CLICK HERE for a little bonus content prepared in order to promote the Skin Crawling Comics IndieGoGo campaign. In Part I of this two part panel discussion, Rachel Pandich, Carl Boehmn, Gerald Rathkolb and I discuss horror movies. Part II can be found HERE at the InfoZombie podcast, and it features a discussion of horror comics. Enjoy!
I think even more important than the ability to make an audience feel dread in a horror movie is the ability to make an audience feel calm or at ease in a horror movie. They normally walk into a theater knowing that the film is supposed to be scary; so the challenge is in making them comfortable enough with the characters and the setting that they are genuinely upset when something is out of place.
Excellent point, Dreg.
Horror movies have never really scared me. Even when I was a little kid. I think it is because I don’t believe in the supernatural, so even when the great horror movies like The Thing or Alien get me all caught up in the suspense, I don’t take the scary home with me.
The exception is The Blair Witch Project. I don’t believe in witches, but I have been lost in the woods. Knowing that you are just a few miles from safety, feeling totally alone, yet seeing airliners fly overhead; that if you could just walk in a straight line for a few hours and you will find a road, but realizing you have been circling back on yourself; the idea that you could die the way a caveman died, even though you live in a world of technology… terrifying.
I also find that the lower the budget, the scarier the movie tends to be. Maybe it’s because it gives the film a more documentary feel.
The Legend of Boggy Creek got me good, because for all of it’s short-comings, it felt real.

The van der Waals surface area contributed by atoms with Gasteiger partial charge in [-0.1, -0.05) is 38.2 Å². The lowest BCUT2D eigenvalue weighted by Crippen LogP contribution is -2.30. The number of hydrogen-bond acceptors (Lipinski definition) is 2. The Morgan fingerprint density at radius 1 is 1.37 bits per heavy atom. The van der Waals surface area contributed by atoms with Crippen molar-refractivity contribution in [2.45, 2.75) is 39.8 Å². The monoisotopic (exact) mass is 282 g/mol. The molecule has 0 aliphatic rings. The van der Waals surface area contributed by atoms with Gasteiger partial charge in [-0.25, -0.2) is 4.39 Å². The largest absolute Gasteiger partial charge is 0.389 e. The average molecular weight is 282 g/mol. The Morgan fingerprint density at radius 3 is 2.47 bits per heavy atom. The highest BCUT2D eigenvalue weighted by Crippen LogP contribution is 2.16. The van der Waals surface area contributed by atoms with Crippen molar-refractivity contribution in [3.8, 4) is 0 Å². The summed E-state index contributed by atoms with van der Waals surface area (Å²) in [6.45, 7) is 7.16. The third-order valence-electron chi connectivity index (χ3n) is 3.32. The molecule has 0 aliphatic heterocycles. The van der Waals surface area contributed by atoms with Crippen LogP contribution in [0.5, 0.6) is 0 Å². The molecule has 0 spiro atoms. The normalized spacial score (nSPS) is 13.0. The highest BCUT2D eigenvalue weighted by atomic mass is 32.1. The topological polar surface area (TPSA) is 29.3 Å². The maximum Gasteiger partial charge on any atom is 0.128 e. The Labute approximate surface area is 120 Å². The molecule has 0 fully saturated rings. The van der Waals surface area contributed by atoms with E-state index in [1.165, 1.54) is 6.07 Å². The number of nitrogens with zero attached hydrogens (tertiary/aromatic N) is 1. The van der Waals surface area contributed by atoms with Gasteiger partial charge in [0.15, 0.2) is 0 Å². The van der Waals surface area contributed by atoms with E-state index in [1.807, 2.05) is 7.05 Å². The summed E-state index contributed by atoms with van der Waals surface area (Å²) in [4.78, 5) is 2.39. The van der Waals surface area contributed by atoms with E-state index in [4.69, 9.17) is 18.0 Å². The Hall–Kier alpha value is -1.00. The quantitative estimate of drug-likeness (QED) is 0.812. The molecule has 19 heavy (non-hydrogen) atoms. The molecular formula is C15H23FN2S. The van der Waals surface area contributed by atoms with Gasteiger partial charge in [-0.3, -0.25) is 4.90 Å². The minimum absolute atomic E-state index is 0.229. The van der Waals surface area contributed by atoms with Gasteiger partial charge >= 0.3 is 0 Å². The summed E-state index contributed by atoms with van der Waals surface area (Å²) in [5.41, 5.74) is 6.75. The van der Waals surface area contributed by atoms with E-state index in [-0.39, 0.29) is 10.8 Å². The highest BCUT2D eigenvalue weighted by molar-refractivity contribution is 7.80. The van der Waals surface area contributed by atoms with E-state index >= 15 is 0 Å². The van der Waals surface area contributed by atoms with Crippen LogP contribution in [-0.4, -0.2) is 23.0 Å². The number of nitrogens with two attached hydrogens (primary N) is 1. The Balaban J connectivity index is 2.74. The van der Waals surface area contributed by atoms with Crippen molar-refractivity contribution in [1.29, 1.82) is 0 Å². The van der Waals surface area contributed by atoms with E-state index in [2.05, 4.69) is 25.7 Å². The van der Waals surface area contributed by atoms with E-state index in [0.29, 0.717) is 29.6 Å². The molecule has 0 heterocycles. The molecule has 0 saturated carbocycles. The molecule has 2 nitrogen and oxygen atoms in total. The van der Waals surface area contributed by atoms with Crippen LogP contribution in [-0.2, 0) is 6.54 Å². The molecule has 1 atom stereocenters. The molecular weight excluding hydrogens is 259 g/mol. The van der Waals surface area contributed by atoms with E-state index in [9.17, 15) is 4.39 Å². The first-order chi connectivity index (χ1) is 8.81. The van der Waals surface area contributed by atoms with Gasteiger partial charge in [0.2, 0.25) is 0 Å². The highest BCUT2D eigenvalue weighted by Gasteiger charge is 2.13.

Interesting point that Solid Muldoon brought up. The supernatural is usually only supposed to scare you on a surface level while The Thing and Alien are beyond their sci-fi/horror trappings metaphorical or explorations on entirely different fears than aliens, monsters and so on. Instead it is about the other, the unknown and not quite human, considering both these examples touch upon body anxieties and distrust. Living in inhuman and uncharted environments, in a universe that might be indifferent to you and still on a surface level wants to infest and alter your physical being. On a deeper level especially The Thing is about “cabin fever” and not trusting your fellow man and Alien has forced reproduction and birth trauma at its core. The great example about how Solid Muldoon could relate to the fears in Blair Witch shows how Michael fear is dependent on what buttons they push and if it is possible to relate to the fears in the form they’re presented. Too much of a creature feature with obvious settings on the surface might not make someone like Solid Muldoon bring the fear back home. In his book, Danse Macabre, Stephen King was doing a good job of explaining how fear could work on a reader or viewer. His conclusion is about the sociological state one comes from and what is seen as normal, the abnormal becomes, in comedy its humorous and in horror ir becomes frightening. In short, if one can relate to the characters and their motivations, as being similar to one’s own and they’re living in a place under circumstances that are relatable, it will be easier to be frigthened by whatever goes wrong. Or on a more basic level some things mostly works like darkness, exposure and not being in control. Basicly horror is almost always about the loss of control, or the loss of the imaginary control that one has built it’s projections on the world around itself. It comes down to the old quote, there is nothing to fear but fear itself.